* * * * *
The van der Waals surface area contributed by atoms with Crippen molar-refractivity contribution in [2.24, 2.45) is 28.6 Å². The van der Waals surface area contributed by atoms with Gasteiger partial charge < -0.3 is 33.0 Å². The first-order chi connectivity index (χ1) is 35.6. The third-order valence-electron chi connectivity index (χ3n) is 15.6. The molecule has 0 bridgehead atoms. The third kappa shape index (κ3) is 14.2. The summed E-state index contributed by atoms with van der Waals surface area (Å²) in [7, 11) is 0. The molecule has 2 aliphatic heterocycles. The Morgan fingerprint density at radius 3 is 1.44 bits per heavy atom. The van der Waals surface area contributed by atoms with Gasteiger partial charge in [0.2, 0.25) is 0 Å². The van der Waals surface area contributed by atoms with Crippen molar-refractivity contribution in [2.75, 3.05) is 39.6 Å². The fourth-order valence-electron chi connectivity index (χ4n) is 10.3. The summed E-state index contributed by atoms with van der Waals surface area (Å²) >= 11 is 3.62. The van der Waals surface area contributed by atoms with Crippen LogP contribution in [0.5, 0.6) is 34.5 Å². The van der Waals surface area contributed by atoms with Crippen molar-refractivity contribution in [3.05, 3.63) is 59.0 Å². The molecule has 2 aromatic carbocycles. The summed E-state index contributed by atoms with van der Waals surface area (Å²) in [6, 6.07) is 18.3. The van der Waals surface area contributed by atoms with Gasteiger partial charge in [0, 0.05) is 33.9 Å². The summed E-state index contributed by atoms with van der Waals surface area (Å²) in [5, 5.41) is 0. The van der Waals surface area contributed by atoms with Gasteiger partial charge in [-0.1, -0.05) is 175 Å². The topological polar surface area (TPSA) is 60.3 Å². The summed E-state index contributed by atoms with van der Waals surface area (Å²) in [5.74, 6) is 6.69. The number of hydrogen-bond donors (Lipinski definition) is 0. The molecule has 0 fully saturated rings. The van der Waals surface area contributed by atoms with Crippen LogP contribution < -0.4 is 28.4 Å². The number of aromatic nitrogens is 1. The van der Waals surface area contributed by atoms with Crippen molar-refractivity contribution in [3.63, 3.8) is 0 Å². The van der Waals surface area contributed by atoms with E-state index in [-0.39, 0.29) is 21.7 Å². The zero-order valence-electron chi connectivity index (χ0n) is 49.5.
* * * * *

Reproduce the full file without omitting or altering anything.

The van der Waals surface area contributed by atoms with Crippen molar-refractivity contribution in [2.24, 2.45) is 28.6 Å². The van der Waals surface area contributed by atoms with Gasteiger partial charge < -0.3 is 33.0 Å². The first-order chi connectivity index (χ1) is 35.6. The third-order valence-electron chi connectivity index (χ3n) is 15.6. The molecule has 0 bridgehead atoms. The third kappa shape index (κ3) is 14.2. The summed E-state index contributed by atoms with van der Waals surface area (Å²) in [7, 11) is 0. The molecule has 2 aliphatic heterocycles. The Morgan fingerprint density at radius 3 is 1.44 bits per heavy atom. The van der Waals surface area contributed by atoms with Gasteiger partial charge in [0.2, 0.25) is 0 Å². The van der Waals surface area contributed by atoms with Crippen molar-refractivity contribution in [2.75, 3.05) is 39.6 Å². The fourth-order valence-electron chi connectivity index (χ4n) is 10.3. The summed E-state index contributed by atoms with van der Waals surface area (Å²) >= 11 is 3.62. The van der Waals surface area contributed by atoms with Crippen LogP contribution in [0.5, 0.6) is 34.5 Å². The van der Waals surface area contributed by atoms with Crippen molar-refractivity contribution in [3.05, 3.63) is 59.0 Å². The molecule has 2 aromatic carbocycles. The summed E-state index contributed by atoms with van der Waals surface area (Å²) in [6, 6.07) is 18.3. The van der Waals surface area contributed by atoms with Gasteiger partial charge in [0, 0.05) is 33.9 Å². The summed E-state index contributed by atoms with van der Waals surface area (Å²) in [5, 5.41) is 0. The van der Waals surface area contributed by atoms with Gasteiger partial charge in [-0.1, -0.05) is 175 Å². The topological polar surface area (TPSA) is 60.3 Å². The summed E-state index contributed by atoms with van der Waals surface area (Å²) in [5.74, 6) is 6.69. The number of hydrogen-bond donors (Lipinski definition) is 0. The molecule has 0 fully saturated rings. The van der Waals surface area contributed by atoms with Crippen LogP contribution < -0.4 is 28.4 Å². The number of aromatic nitrogens is 1. The van der Waals surface area contributed by atoms with Crippen molar-refractivity contribution in [3.63, 3.8) is 0 Å². The van der Waals surface area contributed by atoms with E-state index in [-0.39, 0.29) is 21.7 Å². The zero-order valence-electron chi connectivity index (χ0n) is 49.5.